Iberdrola has tweaked the wording of its offer. Copleman shared examples of recent fliers that say partnership payments would be available to “each full-time adult resident” and “every full-time [Windham and Grafton] resident” — though the latter document still calculates individual payments “based on the number of registered voters in each respective town.”
Copleman also said the company used the term “permanent adult residents” at the October public meetings in Windham and Grafton — in contrast to the literature handed out those nights.
“The intent from the beginning was to include all permanent adult residents in the partnership program,” Copleman said.
Condos said he probably wouldn’t have taken a position on money offered only to full-time residents. But he noted that he was reacting to Iberdrola’s original offer to voters, given his office’s election responsibilities.
The secretary of state also pledged to ask the Legislature during the upcoming session to clarify the “undue influence” provision of Vermont’s election law because of the Stiles Brook controversy. “Words matter,” Condos said. “When we’re looking at it from a legal standpoint, what is the state’s definition of ‘undue influence’?”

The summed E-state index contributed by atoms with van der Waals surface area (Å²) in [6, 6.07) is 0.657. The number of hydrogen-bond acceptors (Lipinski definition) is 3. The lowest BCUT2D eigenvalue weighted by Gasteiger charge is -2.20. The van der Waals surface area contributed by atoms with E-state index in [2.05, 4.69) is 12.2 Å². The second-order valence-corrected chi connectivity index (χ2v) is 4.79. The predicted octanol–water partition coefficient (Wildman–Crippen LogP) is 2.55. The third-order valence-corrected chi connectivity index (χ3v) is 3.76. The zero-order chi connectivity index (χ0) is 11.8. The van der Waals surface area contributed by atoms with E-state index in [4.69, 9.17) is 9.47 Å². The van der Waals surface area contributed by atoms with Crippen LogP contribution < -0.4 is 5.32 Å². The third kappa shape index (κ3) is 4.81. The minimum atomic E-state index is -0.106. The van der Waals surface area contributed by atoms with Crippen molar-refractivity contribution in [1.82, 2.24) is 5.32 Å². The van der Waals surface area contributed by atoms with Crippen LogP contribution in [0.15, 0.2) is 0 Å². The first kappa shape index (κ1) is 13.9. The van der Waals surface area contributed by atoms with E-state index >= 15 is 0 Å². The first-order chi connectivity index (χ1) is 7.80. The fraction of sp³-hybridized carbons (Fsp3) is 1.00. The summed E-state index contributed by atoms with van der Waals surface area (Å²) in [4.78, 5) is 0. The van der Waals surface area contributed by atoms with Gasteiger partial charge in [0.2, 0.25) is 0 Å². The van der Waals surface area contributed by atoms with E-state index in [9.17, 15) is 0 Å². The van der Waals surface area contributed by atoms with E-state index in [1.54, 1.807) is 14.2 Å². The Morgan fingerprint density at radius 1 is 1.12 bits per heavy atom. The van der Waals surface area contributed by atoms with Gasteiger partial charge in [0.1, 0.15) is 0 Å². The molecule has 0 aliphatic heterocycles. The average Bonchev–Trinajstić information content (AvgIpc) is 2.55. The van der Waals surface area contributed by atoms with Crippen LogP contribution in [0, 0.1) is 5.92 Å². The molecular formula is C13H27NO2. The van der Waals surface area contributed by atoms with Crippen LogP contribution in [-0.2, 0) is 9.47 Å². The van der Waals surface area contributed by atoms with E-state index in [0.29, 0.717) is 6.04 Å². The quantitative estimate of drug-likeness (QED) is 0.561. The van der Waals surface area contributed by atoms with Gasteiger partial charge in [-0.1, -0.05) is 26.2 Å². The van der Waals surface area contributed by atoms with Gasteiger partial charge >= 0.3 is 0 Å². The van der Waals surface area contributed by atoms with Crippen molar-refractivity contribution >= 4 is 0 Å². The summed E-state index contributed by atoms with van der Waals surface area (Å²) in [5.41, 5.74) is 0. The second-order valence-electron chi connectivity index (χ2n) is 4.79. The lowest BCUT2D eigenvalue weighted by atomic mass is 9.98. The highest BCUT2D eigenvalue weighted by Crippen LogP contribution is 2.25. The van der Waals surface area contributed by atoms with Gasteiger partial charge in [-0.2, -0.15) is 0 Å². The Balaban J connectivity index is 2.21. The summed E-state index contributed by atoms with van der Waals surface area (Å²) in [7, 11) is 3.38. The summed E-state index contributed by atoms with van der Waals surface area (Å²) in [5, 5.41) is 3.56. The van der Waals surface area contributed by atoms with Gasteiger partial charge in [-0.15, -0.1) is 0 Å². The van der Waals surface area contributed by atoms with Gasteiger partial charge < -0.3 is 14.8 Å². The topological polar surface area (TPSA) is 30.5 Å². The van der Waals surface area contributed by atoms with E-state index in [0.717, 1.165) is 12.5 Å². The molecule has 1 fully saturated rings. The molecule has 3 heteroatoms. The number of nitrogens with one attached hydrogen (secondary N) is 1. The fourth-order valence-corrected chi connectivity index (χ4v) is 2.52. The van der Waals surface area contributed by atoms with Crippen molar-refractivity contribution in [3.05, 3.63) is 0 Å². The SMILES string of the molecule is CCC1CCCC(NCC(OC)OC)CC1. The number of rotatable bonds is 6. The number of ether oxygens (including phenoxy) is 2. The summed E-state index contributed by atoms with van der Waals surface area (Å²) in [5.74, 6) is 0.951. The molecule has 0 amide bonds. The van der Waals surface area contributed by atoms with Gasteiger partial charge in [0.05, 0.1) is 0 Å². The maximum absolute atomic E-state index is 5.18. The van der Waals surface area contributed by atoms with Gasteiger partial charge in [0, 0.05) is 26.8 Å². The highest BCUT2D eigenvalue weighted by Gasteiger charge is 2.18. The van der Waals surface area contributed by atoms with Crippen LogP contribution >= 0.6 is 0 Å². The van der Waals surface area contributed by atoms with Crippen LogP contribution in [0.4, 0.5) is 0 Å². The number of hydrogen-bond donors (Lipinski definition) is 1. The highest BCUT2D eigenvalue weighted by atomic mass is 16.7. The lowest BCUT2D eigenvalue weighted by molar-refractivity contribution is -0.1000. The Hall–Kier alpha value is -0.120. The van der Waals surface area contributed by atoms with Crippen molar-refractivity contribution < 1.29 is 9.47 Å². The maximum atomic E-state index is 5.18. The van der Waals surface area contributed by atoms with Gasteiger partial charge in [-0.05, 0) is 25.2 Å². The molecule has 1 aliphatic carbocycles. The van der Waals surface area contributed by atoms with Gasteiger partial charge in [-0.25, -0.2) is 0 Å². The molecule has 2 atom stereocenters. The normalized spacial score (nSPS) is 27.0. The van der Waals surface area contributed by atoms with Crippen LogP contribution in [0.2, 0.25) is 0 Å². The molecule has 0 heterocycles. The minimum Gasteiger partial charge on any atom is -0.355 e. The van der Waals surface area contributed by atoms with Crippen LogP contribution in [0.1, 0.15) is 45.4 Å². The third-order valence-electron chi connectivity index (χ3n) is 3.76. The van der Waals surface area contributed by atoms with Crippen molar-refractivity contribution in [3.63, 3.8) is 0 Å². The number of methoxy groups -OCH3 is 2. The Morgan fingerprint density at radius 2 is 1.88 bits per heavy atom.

State Sen. Joe Benning, R-Caledonia/Orange, also is calling for legislative action. He thinks more legal clarity is necessary on the concept of undue influence, and he’s also in favor of boosting penalties for violating the law.
Currently, those who are found guilty of “offenses against the purity of elections” face a maximum $200 fine.
Benning is a vocal critic of wind turbines. But he said his push for tweaking the election law “really doesn’t have anything to do, in my eyes, with wind towers. This has everything to do with the purity and integrity of Vermont’s electoral process.”
Rep. Carolyn Partridge, D-Windham, also says legislative action is needed in regards to election law, though she isn’t sure of the mechanics of it. “It’s not my area of expertise, but I just think it makes sense to clarify it,” said Partridge, who chairs the House Agriculture and Forest Products Committee.
Partridge, who represents both of the towns that may host Stiles Brook turbines, said she is opposed to the project due to concerns about environmental and health impacts and the turbines’ proximity to homes.
“I was willing to take a look at it, but the more I learned ... the more really grave concerns I had,” Partridge said.